Using MRI, researchers have detected linear hemorrhagic brain lesions suggestive of primary injury to the vasculature early after mild traumatic brain injury (mTBI), a finding that could have implications for acute treatment. Read full article.
Former NFL All-Pro running back for the Philadelphia Eagles, Brian Westbrook, 33, former Philadelphia Flyers captain Keith Primeau, five-time MLS All-Star Taylor Twellman, former NFL linebacker Jim Nelson, former Green Bay Packers VP Andrew Brandt and other head safety advocates took part in a panel discussion of the “Concussion Conundrum,” Friday at Villanova University. They hope to bring greater awareness to concussions and the lingering effects that ruin the quality of life. Read full article.
SAN FRANCISCO, CA—At the American College of Cardiology’s 62nd Annual Scientific Session, researchers presented that in post-cardiac surgery patients, omega-3 fatty acids (PUFA) therapy significantly reduces the risk of developing atrial fibrillation. Read full article.
TUESDAY, March 12 (HealthDay News) — Just one concussion can cause long-term structural damage to the brain, according to a new study. Read full article.
A team of academic researchers has pinpointed how vitamin D3 and omega-3 fatty acids may enhance the immune system’s ability to clear the brain of amyloid plaques, one of the hallmarks of Alzheimer’s disease. In a small pilot study published in the Feb. 5 issue of the Journal of Alzheimer’s Disease, the scientists identified key genes and signaling networks regulated by vitamin D3 and the omega-3 fatty acid DHA (docosahexaenoic acid) that may help control inflammation and improve plaque clearance… Read full article.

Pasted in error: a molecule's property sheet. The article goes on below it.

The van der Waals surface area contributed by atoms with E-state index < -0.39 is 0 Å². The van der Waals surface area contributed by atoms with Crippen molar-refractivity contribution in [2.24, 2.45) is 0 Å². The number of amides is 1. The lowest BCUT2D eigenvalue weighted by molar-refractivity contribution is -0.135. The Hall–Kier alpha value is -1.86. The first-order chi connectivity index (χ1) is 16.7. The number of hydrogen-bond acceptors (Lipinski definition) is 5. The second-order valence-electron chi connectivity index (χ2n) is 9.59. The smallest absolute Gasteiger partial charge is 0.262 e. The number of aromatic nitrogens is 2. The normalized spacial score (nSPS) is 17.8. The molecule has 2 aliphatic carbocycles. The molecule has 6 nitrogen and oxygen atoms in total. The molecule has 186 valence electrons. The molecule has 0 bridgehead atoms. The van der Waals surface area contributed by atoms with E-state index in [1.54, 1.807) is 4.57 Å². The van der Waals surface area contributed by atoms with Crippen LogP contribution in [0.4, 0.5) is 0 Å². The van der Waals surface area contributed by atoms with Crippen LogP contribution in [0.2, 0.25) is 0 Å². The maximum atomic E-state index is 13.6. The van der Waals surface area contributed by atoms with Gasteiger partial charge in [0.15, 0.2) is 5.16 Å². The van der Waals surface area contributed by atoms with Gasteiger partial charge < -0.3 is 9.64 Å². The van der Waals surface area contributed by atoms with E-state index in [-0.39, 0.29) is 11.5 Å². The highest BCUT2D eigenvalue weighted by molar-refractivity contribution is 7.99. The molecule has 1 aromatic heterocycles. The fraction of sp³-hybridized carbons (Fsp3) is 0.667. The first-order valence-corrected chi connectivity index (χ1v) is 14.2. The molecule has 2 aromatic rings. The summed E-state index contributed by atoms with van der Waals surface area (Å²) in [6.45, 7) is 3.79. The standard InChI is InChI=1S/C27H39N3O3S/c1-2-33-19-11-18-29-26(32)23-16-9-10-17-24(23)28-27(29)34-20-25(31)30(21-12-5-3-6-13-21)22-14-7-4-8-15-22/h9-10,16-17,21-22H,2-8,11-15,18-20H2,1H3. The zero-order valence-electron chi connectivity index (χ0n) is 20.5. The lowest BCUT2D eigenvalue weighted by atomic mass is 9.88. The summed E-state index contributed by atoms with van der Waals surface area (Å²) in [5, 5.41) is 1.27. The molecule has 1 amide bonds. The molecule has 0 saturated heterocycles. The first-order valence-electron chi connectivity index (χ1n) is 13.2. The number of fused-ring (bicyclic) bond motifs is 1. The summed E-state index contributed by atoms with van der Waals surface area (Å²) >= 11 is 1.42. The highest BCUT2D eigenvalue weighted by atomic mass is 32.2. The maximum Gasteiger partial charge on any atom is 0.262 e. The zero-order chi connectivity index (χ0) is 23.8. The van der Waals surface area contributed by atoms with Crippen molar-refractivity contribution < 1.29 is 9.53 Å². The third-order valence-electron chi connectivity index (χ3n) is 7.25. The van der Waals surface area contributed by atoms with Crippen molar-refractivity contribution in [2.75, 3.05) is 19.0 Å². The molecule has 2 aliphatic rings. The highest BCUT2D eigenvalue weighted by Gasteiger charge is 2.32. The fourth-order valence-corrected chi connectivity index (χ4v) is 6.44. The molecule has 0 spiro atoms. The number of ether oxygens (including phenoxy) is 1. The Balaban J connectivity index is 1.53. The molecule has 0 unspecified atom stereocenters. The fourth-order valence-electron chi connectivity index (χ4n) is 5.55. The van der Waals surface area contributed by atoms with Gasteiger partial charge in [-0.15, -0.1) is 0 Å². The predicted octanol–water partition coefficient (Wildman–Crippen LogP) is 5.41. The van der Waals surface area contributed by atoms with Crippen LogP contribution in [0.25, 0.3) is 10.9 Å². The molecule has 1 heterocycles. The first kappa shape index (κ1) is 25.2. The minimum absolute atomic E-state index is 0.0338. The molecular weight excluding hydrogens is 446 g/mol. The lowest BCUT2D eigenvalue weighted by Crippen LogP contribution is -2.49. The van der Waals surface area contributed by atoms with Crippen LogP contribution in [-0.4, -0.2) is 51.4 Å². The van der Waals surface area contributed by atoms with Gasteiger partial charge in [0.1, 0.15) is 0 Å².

As the National Football League continues to face scrutiny and litigation over concussions, new evidence shows that brain injuries may be a problem at the collegiate level too. According to a study published today in PLOS One, college football players who sustain hits to the head may experience long-term brain damage even if they aren’t concussed… Read full article.
Traumatic brain injuries sustained by more than 200,000 U.S. troops may be fueling the military’s suicide crisis, according to a letter co-signed by 53 congressional members who are seeking additional data to investigate the new theory. [Note: Really? This a new theory?] Read full article.
It may not seem surprising that a sport that involves gigantic men slamming into one another goes hand-in-hand with head injury. But in American football, the severity of the life-long consequences has gone under appreciated until recently. And there are other sports that should be concerned. Soccer players who head the ball could be injuring their brains, as well, according to a recent paper in PLoS ONE… Read full article.